Like any adult in a wedding party, I got to stand at the altar with the bride and groom. In reality it was more like, “You’re our kid daughter so ya, duh, you are a part of this as much as we are,” but I didn’t feel like a little kid. At times I felt so grown up, and when I wasn’t included in things, I got offended. Those aren’t really feelings that a five year old usually has, but I did. I also thought about things like how people were going to get home safely if they had been drinking, and I consciously thought about what to and what not to say in front of certain people. To me, that is a ludicrous skill to have at five years old. People might have known or might not have, but I was ALWAYS listening. Not that I was being nosy, I was just taking mental notes of how to be an adult. This is why I tell my friends to watch what they say around their kids because it could potentially stick with them for their whole life and impact how they make decisions. I am glad the adults in my life growing up weren’t dumb dumbs because I would be royally screwed.I think as a kid I was always in my own thoughts and analyzed things way too much, which is where some of my anxiety comes from. I was never that kid who would go off and play with other kids, partially because I was the only kid around, but also because I was more interested in what the adults were doing.
Someone once asked me if I always knew my childhood was different or if I had to be told it was different and the short answer is yes to both questions. One thing that you have to understand about having teen parents is that I didn’t know any different, just like you didn’t know any different about your upbringing. I knew that my parents were young when they had me and I knew that we were not a typical traditional family, but what is typical anyway? To be honest, I dislike when people talk about what should be “traditional” or “typical” because we live in a world where things like that shouldn’t matter. You should do what is best for you and your family and do what is ‘traditional’ for you. I was always treated like an adult while growing up, I was never lied to and my parents never fabricated stories to hide things from me. I am sure they told me sugar coated versions of some things to keep my child brain safe, but for the most part, they told me anything I wanted to know. I always knew that I came from a complex situation and that my upbringing was different from other children, but I was and still am proud of my upbringing. I was the luckiest five year old because I got the honor of walking my mom down the aisle and witness my parent’s marriage to one another. Most people can’t say they got to participate in something so special. My parent’s marriage wasn’t and isn’t perfect, but whose is?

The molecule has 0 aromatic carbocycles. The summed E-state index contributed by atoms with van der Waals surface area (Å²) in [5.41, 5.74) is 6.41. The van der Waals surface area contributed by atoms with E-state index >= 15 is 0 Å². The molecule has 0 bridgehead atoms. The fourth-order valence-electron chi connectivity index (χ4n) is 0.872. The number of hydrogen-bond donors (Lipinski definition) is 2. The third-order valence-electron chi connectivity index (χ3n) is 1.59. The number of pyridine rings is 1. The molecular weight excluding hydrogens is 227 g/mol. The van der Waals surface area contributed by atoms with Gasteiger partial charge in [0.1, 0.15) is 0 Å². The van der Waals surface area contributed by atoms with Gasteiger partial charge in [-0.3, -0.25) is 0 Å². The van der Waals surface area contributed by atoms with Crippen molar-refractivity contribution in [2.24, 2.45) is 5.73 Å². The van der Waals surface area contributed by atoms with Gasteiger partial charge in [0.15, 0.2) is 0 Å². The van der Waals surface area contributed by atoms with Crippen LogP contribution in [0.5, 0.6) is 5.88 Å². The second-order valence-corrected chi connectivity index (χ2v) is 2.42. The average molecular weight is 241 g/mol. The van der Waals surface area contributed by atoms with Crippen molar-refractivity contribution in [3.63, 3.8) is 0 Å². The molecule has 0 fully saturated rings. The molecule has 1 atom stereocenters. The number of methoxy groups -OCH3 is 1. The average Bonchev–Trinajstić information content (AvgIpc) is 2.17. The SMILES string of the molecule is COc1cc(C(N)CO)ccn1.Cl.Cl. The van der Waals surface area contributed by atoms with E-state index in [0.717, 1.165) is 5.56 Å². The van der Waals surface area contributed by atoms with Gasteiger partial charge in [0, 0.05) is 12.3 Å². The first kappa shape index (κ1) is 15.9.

I know you were all just dying to read a story about how I tried to drink water out of the toilet like my childhood dog, but I thought that I might change things up a little bit this week. I know that the weather is probably nasty all of the united states this week, so let me show you some of my favorite coffeehouses in Kansas City.
For me, coffeehouses/shops offer so much more than coffee. Good coffeehouses are able to take me to different countries without me having to pack a bag, warm my tummy on a cold day, provide an ambiance of relaxation and serenity, and sometimes coffeehouses simply lend a (silent) listening ear. When I am in a funk, I like to go to a local coffee shop and just sit there and reflect. I like to gather my thoughts and plan out my next steps. Believe it or not, Kansas City has an incredible coffee scene. I haven’t experienced all coffeehouses in Kansas City, but the ones I have tried have been fantastic (except one, but it will remain nameless). If any Kansas Citians are reading this, please leave a comment below with your favorite coffeehouse in or around the city. Even if you aren’t from here, please share your favorite coffee shops.